as a pianist.
She is at present giving concerts
at Boston University.
* * *
BORN IN Shanghai, Miss Huan
earned manifold honors and
awards while studying in Ann Ar-
bor. She received a Bachelor's de-
gree in music with distinction in
piano as well as a B.A. and M.A.
in philosophy.
Proof of her versatility is ap-
parent from the fact that she
was the recipient of a major
Hopwood award in English es-
say.
Other honors awarded to her
include a four year Barbour schol-
arship, membership in Phi Beta
Kappa, a University fellowship and

the Eugene Saxton Memorial Fel-
lowship for creative writers.
* * .*
ANOTHER distinction was add-
ed to her record when Prof. Roy
Wood Sellars chose her as his as-
sistant. She became the first Chi-
nese to be honored with an assist-
antship at the University.
In 1945 Miss Huan completed
her residence work for a Ph.D.
and traveled to Cleveland, with
seven dollars in her pocket, to
specialize in piano under Beryl
Rubenstein. Rubenstein, s h e
claims, was the most profound
musical influence in her life.
In addition to her formal train-
ing under the American composer-
pianist, Miss Huan profited from
studying Rubenstein's own per-
formances as recitalist and as so-
loist with the Cleveland Symphony
Orchestra.
* * *
THE BRILLIANCE of Celia Hu-

an's career is not quite so aston-
ishing when one views her rich
background. Her mother, who has
been an active physician in
Shanghai, gave Miss Huan her
first piano lessons.
Her father, son of a noted
Chinese scholar, was the founder
and first president of the Na-
tional Chi Nan University in.
Nanking. He has published many
works including treatises on La-
otze's philosophy, Chinese his-
tory, political theories and poe-
try.
Before attending the University
Miss Huan studied at Ginling Col-
lege in Nanking. She originally in-
tended to specialize in physics and
mathematics, but was pursuaded
by her piano teacher to devote
her major efforts to music.
Miss Huan's concerts have been
greeted with high praise from mu-
sicians and critics.. A review in
the Boston Globe stated: "It is of-
ten said that Orientals have diffi-
culty with the syntax of Western
music. Not so Miss Huan, who dis-
played the most delicate sensibili-
ties...
"She has an innate feeling for
the secrets of musical expression
and therefore her playing offers
thorough satisfaction."
Read Daily Classifieds

Celia Huan Joins Ranks of Noted 'U' Alumni;
Pianist's Ability Proclaimed Throughout East

Willow Wives
To HoldPart
The Willow Village Wives C
will hold their farewell party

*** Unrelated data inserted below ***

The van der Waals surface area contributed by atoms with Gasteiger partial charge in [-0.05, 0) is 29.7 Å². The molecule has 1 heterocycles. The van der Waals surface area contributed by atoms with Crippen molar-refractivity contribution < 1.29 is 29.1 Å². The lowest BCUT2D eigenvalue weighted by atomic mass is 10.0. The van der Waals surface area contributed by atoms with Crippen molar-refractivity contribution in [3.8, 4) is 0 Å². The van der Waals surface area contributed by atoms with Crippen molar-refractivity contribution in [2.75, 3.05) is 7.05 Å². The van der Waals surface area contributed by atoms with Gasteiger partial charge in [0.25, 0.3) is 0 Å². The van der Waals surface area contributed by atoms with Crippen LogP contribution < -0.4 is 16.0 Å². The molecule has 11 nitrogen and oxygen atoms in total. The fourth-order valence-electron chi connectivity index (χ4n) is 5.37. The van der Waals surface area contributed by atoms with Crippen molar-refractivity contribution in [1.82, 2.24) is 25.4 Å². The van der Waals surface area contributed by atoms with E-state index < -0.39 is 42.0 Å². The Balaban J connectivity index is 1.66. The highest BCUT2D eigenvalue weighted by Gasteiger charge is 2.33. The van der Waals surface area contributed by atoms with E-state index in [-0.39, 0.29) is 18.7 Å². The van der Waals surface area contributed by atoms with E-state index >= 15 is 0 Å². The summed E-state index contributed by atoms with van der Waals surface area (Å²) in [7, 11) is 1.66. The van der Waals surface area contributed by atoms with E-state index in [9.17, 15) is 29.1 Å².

8 p.m. Wednesday at the Univ
sity Community Center.
Margaret Post will sing s
Mary Robinson dance at the pa
which features a caberet them)
Diplomas will also be given
those who are leaving in Ju
July, or August.
The committee includes the I
lowing: Pat Hickox, the chairm
Loree Maple, Dorine Knaske, Ru
Flecher, Barbara Beglau, Je
Hill, Janet Lambert, and Pat W
Special refreshments will be s
ved. A photographer will be at
party, so members are asked
bring money to pay for picturi
a4
Opportunity in Busine
rhere are never enough Gibbs-train
secretaries to meet thepersistent dema
Wirite College Course Deanjot catalog
Kathariae Gibi
30 Park Ave., NEW YORK lI 33 Plymouth St., MONTC
1 E. Superior St, CHICAdO 11 155 oe St, PROVIDEN[
SO Marlboraggh St.. BOSTON 1S

Smith-Jan s
Mr. and Mrs. C. Raymond
Smith of Reading, Pa.' have an-
nounced the engagement of their
daughter, Barbara, to James P.
Jans, son of Mr. and Mrs. John T.
Jans of Detroit.
Miss Smith, a junior in the lit-
erary college, is the Women's Edi-
tor of The Daily. She is affiliated
with Alpha Chi Omega.
Mr. Jans will receive a Masters
degree in mathematics in June. He
is a member of the Board in Con-
trol of Student Publications and
formerly was president of the Stu-
dent Legislature.
AnnAugust wedding is being
planned.
* ~* *
Baldwin-Roemisch
Mr. and Mrs. Guy Baldwin of
Jackson, Michigan have announc-
ed the engagement of their daugh-
ter, Betty Joan, to Roger W. Roe-
misch, son of Mr. and Mrs. L. H.
Roemisch, also of Jackson, Michi-
gan.
Mr. Roemisch is a graduating
senior in the School of Business
Administration and the president
of Hayden House in East Quad.
The couple are planning a late

summer wedding in the Jackson
First Methodist Church chapel.
* * *
Childs-Jones
Mr. and Mrs. Smith Childs of
Jackson, Tennessee, have an-
nounced the engagement of their
daughter, Mary Grace Childs, to
Lloyd Jones, son of Mr. and Mrs.
M. Lloyd Jones of Jackson, Michi-
gan.
The engagement was announced
on April 6 by Miss Childs to her